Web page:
The Baird, the Brave and the 39 Steps in-between!
Theatre in Northern Ireland can be so varied and have so many different purposes and the shows I have seen this week are just scratching the surface, they have been entertaining, cathartic, educational and mood-enhancing so where to start!
Here are my thoughts on Derry Playhouse production of Blood Red Lines, the National Theatres production of Macbeth and Bruiser theatre co-production with the Lyric Theatres The 39 Steps.
Blood Red Lines
“It’s a hard road but we keep on keeping on, The love you gave will never be gone, A hard hard road and there’s young ones coming on, We’ll give them your love to remember.”
Lyrics from Hard Hard Road by Tommy Sands which concludes the emotional haunting but hopefully healing production Blood Red Lines.
This production is part of the Playhouse Theatre & Peace-building Academy, through the creation of this piece participants and the audience are giving a vehicle to reflect on the impact of conflict and engage in memories both good and bad.
The production opens with no set so to speak of but 11 cast members seated in formation, the message is delivered through storytelling and mime, anger, sadness as well as a pinch of humour. We are brought into the normality of life and living in Northern Ireland through the troubles, drinking in bars, getting ready for a wedding, the schoolmaster, the solider, being married and bringing up young children. Punctuated with song, rhyme and a slideshow, memories are discussed and relived. The cast are not actors these are their stories and their tragedies. The message is clear everyone has suffered and is still suffering but the fight for life goes on. Congratulations to all the brave victims and survivors.
The Scottish play has haunted me since being a GCSE student, one of those productions which sparked my love of theatre but not of gore. I suppose that statement comes from watching Roman Polanski’s gory 1970s adaptation through my fingers in my English classroom in the 90’s. But it also grew my love of theatre as I also saw a physical theatre company production of this in the school hall, a large metal pyramid which allowed the players to rise and fall (I wish I could remember the theatre company!) Having this as my only experience of Macbeth I was excited to experience National Theatres production on Tuesday night.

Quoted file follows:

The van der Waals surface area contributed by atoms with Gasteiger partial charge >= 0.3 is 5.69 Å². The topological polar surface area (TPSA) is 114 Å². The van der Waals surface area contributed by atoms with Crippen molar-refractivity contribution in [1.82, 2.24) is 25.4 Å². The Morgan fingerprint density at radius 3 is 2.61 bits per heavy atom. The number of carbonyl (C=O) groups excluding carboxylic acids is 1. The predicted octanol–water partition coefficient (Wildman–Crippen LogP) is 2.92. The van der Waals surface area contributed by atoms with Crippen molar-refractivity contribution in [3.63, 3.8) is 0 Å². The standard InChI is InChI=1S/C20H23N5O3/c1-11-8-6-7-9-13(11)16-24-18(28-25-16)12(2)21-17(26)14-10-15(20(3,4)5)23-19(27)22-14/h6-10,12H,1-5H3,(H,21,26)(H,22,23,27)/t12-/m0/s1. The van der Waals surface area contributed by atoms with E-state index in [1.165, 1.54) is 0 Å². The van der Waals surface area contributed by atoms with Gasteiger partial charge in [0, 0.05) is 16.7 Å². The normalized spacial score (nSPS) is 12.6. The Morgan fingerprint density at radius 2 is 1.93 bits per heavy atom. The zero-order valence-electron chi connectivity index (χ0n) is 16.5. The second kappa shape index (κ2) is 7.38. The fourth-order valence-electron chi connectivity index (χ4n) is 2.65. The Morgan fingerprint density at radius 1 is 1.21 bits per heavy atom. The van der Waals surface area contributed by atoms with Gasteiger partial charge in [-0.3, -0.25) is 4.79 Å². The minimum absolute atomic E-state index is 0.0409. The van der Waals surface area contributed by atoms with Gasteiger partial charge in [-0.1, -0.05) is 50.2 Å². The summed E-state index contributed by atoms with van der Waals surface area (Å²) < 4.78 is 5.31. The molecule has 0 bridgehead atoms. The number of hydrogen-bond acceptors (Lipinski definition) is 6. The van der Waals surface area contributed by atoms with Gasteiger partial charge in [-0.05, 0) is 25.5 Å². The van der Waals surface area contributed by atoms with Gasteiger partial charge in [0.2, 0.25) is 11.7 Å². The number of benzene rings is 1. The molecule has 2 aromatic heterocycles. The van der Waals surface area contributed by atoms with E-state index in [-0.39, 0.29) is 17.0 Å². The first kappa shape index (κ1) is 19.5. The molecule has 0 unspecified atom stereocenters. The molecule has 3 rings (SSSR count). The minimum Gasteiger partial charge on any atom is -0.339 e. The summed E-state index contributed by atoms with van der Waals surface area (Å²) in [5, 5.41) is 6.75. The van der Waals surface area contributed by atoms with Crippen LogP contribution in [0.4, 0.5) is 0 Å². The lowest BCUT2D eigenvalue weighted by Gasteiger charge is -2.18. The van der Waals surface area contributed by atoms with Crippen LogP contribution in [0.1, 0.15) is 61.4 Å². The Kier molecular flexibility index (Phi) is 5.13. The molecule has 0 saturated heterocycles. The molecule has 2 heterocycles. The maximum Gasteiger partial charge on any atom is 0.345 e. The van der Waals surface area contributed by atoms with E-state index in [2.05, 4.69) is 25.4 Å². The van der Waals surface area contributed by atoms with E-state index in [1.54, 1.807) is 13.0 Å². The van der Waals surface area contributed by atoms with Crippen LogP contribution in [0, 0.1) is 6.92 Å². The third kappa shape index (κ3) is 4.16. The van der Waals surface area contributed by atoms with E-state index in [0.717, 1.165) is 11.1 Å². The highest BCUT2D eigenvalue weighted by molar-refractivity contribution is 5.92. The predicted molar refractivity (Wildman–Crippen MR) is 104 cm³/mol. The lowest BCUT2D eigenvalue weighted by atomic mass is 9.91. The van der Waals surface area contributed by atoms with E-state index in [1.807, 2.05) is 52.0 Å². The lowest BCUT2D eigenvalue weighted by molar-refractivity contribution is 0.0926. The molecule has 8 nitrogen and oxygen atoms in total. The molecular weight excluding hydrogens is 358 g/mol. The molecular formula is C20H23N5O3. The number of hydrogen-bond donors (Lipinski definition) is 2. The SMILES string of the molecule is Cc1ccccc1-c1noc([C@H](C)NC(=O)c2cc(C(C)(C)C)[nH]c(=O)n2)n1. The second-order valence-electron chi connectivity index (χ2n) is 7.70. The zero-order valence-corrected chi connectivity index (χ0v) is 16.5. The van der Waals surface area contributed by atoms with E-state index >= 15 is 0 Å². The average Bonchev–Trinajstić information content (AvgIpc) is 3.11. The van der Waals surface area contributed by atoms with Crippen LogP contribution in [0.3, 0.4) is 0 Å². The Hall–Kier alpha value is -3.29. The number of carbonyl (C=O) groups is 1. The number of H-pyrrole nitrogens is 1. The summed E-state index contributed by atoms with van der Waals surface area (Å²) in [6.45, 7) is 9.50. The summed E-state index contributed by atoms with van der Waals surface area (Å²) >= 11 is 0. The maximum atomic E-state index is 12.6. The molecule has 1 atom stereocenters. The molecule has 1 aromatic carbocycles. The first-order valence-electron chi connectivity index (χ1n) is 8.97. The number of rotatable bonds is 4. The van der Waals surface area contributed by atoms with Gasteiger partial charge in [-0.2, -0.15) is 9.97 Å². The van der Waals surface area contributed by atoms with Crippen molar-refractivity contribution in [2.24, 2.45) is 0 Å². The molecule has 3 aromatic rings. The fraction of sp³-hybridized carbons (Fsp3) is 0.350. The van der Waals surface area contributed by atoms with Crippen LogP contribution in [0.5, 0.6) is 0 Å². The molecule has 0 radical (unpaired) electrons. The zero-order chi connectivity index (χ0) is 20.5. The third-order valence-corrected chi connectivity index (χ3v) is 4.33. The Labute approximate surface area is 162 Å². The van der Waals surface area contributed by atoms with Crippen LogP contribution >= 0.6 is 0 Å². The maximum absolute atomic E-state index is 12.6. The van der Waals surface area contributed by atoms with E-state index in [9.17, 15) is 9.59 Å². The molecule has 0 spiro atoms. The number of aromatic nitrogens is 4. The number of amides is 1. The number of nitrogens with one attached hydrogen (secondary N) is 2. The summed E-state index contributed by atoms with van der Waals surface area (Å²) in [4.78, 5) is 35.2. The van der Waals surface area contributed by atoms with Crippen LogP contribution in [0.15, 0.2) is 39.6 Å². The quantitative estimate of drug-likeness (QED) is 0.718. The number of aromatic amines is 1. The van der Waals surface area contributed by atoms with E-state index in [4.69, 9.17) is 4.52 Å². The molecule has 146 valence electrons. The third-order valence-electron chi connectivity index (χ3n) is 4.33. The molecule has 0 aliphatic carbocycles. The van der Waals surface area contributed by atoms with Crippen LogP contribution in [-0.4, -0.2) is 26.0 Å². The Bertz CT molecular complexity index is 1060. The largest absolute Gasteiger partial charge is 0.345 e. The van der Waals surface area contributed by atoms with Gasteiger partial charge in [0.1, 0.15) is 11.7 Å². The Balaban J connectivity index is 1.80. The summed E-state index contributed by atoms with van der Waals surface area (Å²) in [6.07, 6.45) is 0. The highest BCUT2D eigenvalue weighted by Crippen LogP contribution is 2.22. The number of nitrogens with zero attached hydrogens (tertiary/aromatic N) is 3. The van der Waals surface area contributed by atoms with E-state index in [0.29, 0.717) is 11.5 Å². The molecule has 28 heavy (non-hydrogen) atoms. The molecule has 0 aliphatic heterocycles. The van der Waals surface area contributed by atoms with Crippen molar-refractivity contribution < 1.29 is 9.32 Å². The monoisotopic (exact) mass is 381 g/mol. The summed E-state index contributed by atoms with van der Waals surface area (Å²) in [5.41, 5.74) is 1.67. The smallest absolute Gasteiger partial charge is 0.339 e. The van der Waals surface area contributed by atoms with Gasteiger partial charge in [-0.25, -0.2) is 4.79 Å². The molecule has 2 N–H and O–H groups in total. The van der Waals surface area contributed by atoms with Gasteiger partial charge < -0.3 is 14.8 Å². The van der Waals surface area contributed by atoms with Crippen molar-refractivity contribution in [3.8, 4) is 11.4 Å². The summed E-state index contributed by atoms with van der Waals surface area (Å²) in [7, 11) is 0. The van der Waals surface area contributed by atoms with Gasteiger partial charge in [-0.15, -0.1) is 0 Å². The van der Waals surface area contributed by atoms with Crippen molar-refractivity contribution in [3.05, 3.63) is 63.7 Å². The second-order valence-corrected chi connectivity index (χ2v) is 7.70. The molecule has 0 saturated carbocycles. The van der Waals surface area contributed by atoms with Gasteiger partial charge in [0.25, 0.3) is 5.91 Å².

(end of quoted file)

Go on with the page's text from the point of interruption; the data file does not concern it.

Scottish,dark and brooding NT’s production is a revelation! It brought me back to the Polanski screening with body parts in bags and gruesome beheadings right from the start. A very clever set made of levels, poles and plastic, a modern day apocalyptic feel with an obvious nod to the destruction plastic is causing on the modern world. The witches are weird in description and in sight with almost rhythmic speech and giggles that runs up your spine.
What is that saying behind every good man stands a murderous woman? Kirsty Besterman plays Lady Macbeth with resolve but her sleep-walking monologue is compelling, she is a pale anguished suffering Sprite her murderous alter-ego no more. Michael Nardones Macbeth is a modern action man, who wants it all, his dagger soliloquy is memorable but the relationship between the power-driven couple is a highlight, the relationship is touching and sexually charged in equal measure.
Ross Waitons Macduff brings humanity back to piece through despair for his lost family a beautifully choreographed piece of emotion and Deka Walmsleys porter brings a little light relief with kilt lifting humour. Overall I was enthralled with this production it kept my attention for all of the two and a half hours running time however I thought the conclusion was a little lacklustre but if you are a Shakespeare fan I don’t think you will be disappointed.
The 39 Steps
From tragedy to rolling in the aisles with laughter. Bruiser Theatre Companies The 39 Steps is the perfect anecdote to the howling winds and rain outside, it is a non-prescription mood enhancer, you cannot leave this production without a smile on your face. The cast of four; Hannah Brackstone-Brown, Michael Condron, Michael Johnston and Benjamin Stratton are a finely tuned ensemble, they have perfect comedy timing in this slapstick laugh a minute production.
Johnston as Richard Hannay charms the audience with his good looks, devilish asides and nifty dance steps. Hannah Brackstone-Brown plays all three femme fatales with ease, I particularly loved her Annabelle the sultry spy but couldn’t help but chuckle as she tried to remove her stockings as the blonde bombshell Pamela. However the spotlight should firmly stay on the double act between Michael Condron and Benjamin Stratton, wearing multiple hats literally and playing various characters between a farmer watching his “caws” and a B&B landlady who sounds a little like me on a can of red bull I literally couldn’t catch my breathe between giggles. I don’t want to give too much away as mystery is a key to the humour in this one but if you have a bad day this week book a ticket for the weekend and give yourself a treat!
Find out more about productions at tickets below: